Fortaleza, Brazil, November 23, 2021 — Renowned Brazilian jazz pianist and composer Ricardo Bacelar and his family moved into a custom-built house late last year that incorporates a studio designed by WSDG Walters-Storyk Design Group and features a 48-channel Duality Delta SuperAnalogueTM mixing console by Solid State Logic. The studio, located in the coastal city of Fortaleza, the capital of the northeastern Brazilian state of Ceará, is equipped and certified for Dolby Atmos Music production and incorporates a facility-wide Dante network infrastructure.
“I decided to build my own studio because I wanted to have a space at home to produce and record, and be more comfortable working on my compositions, records, albums, movie soundtracks and so on,” says Bacelar, who is also a lawyer, President of the OAB National Culture and Art Commission, and Honorary Consul of Belgium. “It is a space for creativity, so I can pick up my ideas and develop them at will.”
The hybrid facility, combining analog and digital workflows, supports music production in any monitoring format, from stereo to immersive 7.1.4. Daniel Reis of Sennheiser and Neumann Brasil, provided technical design for the Jasmin Music studio, which is named for Bacelar’s company and record label. Reis and his team also integrated all of the equipment.
“When I started working with Daniel,” Bacelar says, “he came up with a very interesting proposal to build a studio that could transit between analog and digital.” The SSL Duality Delta offers a hybrid workflow by combining an automated analog mixing desk with the capability to fully control a DAW from the console surface and is an appropriate centerpiece of the studio.
“It’s almost as if Duality were two devices in one,” Bacelar says. “It has a modern architecture, combining analog components with all the characteristics of equalization, preamps, compressors, etcetera, and it works as a controller for Pro Tools and other software. It has plug-in and parameter controls, so you don’t even have to use the mouse very often.”
He continues, “I wanted to work with Duality Delta because it is an analog console that features very advanced technology. The console has a very high standard and great personality because of the preamps and its architecture. It’s compact and showcases all the technology of SSL. I am very satisfied with its performance. It’s a great piece of equipment.”
Bacelar’s latest album, Paracosmo, a first-time collaboration with Brazilian guitarist Cainã Cavalcante that was released in May 2021, is the first project to be fully realized at the Jasmin Music studio, and also marks the record label’s debut. Currently, he says, as several projects are being prepared for production at Jasmin Music, “Every single day we go deeper into the many features of the Duality.”
Bacelar had previously worked on an SSL Duality desk at Rebel 11 Studios in Miami when he recorded his Sebastiana album there in 2017. “I worked with the Duality and also with the SSL 9000, which both have similar characteristics. The Duality is a low-maintenance console with a strong personality, a remarkable character and SuperAnalogueTM the sound of the 9000,” he says.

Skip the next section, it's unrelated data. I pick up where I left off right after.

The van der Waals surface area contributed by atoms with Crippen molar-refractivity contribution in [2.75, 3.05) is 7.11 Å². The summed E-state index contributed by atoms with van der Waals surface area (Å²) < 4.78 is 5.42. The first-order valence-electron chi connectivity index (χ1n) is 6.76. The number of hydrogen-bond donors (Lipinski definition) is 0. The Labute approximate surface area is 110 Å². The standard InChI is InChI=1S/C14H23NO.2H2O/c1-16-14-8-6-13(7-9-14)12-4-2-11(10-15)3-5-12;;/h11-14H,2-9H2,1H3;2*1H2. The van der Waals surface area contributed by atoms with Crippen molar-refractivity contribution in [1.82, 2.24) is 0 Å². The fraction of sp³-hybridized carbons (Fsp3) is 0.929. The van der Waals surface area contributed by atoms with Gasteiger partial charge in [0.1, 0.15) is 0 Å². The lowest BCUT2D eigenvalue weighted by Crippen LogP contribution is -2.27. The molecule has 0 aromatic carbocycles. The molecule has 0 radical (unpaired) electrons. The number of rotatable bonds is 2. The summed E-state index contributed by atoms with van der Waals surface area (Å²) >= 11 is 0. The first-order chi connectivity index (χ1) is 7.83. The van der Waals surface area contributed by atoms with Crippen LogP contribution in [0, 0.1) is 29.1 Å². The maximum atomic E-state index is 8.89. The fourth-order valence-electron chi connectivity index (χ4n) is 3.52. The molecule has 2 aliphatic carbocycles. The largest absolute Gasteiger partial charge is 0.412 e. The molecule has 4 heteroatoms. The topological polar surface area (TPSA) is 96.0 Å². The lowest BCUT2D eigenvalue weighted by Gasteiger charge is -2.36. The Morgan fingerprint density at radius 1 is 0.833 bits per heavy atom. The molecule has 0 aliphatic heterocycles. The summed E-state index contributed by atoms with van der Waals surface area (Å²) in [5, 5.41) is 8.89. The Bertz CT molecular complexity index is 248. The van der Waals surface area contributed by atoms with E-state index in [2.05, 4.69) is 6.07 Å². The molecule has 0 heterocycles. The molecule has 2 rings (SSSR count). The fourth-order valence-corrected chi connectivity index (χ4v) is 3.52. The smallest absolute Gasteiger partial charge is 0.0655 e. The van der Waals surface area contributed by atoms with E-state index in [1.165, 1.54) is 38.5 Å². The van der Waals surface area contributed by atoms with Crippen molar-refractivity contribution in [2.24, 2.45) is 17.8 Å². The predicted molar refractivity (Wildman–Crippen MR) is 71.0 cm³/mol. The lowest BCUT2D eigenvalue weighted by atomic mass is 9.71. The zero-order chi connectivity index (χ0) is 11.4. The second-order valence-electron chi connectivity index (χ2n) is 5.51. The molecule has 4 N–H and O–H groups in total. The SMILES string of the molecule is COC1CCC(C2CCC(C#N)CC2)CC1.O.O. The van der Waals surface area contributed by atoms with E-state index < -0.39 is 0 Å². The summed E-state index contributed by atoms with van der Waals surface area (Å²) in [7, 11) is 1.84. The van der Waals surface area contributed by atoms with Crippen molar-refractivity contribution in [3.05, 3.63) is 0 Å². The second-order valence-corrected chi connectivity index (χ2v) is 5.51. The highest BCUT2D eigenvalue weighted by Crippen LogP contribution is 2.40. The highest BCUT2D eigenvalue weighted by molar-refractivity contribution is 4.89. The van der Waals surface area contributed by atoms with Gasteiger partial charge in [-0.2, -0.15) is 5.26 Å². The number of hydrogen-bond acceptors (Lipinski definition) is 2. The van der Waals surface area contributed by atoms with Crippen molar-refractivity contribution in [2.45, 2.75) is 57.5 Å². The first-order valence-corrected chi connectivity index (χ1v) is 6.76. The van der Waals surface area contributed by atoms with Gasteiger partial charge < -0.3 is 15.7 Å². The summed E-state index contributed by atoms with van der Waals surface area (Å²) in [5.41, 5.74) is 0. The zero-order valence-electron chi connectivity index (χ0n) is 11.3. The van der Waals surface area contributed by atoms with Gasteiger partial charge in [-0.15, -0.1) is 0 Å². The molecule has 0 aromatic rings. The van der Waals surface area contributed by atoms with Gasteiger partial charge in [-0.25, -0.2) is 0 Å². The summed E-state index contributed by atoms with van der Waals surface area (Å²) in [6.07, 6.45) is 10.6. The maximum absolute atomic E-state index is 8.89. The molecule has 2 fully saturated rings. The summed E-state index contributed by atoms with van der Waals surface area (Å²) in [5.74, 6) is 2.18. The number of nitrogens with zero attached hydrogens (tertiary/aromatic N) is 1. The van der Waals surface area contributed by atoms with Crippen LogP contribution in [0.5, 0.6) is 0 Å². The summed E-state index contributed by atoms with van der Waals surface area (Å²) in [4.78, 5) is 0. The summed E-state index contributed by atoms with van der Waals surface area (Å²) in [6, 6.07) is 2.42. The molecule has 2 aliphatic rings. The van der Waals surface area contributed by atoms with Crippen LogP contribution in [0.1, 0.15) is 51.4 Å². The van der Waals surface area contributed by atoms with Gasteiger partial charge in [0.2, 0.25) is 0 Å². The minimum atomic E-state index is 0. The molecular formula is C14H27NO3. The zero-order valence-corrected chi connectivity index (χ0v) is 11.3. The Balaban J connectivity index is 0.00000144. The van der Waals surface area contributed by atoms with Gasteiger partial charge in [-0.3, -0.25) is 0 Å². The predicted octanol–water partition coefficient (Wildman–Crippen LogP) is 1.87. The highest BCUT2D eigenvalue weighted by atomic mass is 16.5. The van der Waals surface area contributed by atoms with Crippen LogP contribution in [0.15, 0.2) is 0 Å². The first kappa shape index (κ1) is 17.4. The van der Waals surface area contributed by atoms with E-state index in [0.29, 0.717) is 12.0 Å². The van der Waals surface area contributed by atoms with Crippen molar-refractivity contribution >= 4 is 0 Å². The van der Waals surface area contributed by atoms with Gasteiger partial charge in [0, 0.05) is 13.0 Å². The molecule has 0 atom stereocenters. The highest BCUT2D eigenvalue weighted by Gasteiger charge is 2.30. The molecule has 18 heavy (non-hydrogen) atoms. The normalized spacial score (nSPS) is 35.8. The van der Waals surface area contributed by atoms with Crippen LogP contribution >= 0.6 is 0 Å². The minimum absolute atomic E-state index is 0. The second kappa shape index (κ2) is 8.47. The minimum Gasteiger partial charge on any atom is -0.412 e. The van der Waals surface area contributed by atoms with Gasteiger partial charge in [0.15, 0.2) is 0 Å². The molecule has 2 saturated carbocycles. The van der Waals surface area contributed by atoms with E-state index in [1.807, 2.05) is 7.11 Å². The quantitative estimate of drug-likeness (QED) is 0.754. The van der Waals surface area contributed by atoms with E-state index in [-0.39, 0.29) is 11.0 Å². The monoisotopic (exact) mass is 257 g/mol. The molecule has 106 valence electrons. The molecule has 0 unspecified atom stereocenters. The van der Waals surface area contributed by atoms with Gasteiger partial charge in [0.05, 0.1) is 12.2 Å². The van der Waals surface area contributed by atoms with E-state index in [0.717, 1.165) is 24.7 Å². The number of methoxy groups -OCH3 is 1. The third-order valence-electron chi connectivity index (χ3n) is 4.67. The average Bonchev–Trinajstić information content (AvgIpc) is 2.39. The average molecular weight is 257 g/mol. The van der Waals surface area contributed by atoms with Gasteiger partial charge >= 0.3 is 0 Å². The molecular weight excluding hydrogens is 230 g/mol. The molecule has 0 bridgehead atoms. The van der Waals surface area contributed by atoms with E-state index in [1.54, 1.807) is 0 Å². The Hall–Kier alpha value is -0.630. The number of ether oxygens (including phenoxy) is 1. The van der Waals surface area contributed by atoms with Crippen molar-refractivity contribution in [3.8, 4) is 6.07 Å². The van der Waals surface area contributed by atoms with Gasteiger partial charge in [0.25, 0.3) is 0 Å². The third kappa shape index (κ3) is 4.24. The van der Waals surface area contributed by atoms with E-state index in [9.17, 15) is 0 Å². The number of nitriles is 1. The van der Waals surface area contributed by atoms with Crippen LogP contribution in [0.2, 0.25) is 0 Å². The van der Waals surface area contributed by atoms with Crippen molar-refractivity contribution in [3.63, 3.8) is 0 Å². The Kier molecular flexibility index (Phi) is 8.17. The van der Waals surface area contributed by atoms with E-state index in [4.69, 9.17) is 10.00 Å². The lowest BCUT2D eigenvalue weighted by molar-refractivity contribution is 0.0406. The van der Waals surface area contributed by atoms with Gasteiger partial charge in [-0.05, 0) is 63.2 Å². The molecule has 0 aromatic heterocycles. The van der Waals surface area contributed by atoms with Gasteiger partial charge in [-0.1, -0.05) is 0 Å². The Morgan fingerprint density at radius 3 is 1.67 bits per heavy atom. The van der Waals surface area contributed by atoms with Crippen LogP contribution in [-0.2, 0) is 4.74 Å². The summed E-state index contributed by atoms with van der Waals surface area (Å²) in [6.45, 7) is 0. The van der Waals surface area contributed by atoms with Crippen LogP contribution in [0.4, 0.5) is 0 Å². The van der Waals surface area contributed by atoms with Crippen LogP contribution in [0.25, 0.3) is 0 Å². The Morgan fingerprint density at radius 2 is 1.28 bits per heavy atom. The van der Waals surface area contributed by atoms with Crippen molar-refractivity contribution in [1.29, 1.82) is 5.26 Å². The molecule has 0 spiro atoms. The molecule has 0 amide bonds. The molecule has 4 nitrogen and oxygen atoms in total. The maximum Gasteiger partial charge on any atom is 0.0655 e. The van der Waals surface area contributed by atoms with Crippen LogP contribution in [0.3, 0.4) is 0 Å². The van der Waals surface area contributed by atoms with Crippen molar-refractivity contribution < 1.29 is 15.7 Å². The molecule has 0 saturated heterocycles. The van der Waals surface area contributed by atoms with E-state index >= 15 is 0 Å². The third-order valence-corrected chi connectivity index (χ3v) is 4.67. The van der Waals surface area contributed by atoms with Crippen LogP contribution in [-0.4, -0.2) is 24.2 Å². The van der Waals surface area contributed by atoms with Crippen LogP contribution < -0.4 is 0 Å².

The idea for Jasmin Music to support immersive audio formats dates back several years. “We started thinking about this studio four years ago when Dolby Atmos was very focused on movie theaters, but I already had the feeling that it had to serve the music field,” he says. “Designing and conceiving equipment and microphones to capture sound in an immersive way gives us a great advantage in post-production and mixing.”
Through the integration of 128 channels of Burl Audio converters, Avid format and monitor management, switching and control, and a comprehensive and flexible Neumann speaker setup, Bacelar says, “It’s easy to control a lot of different environments. One moment we can be working in stereo using the analog SSL console and, at the push of a button, we start working with Dolby Atmos, listening to all the different formats: 7.1.4, binaural, stereo and 5.1.” Racks of outboard equipment from API, Avalon, Shadow Hills, UnderTone Audio and others are available to add “personality,” he says, “So we can tone the instruments we want to record.”
By embracing an immersive music production workflow, Bacelar says, “You bring new forms of language to the mixing. You have an expanded spectrum to work with sound design, to guide the mixing within a spatial context, using not only the left, right, and center, but also the back, side and top speakers.”
WSDG’s studio design enables Bacelar and his fellow musicians to record in a multiplicity of spaces at the same time. “We have seven different ISOs, so we have a whole structure set up that allows us all to have individual spaces for recording,” he says. The Jasmin Music facility is fully wired with a Dante network. “I feed all the keyboards coming from the other room via Dante, convert them to analog to pass them through preamps and analog compressors to ‘heat up’ the sound, and convert them back to digital. So, it’s a complex setup of digital audio, analog audio and also MADI, which is the protocol that takes the audio to another computer that will render it for Dolby Atmos.”
The Jasmin Music studio has been designed to produce a proprietary catalog for his label, Bacelar says. “All of this is intended for my recordings, producing soundtracks, mixing catalog for Dolby Atmos, discovering new talent and for me to continue developing my work in a controlled environment, with WSDG technology and this wonderful Duality Delta console, Neumann monitoring and Dolby Atmos. We want to work hard here so that we can produce quality music with the best audio possible, as well as explore the new possibilities of Dolby Atmos, combining all the modern technology of the plug-ins with classic outboard to imprint personality on the audio.”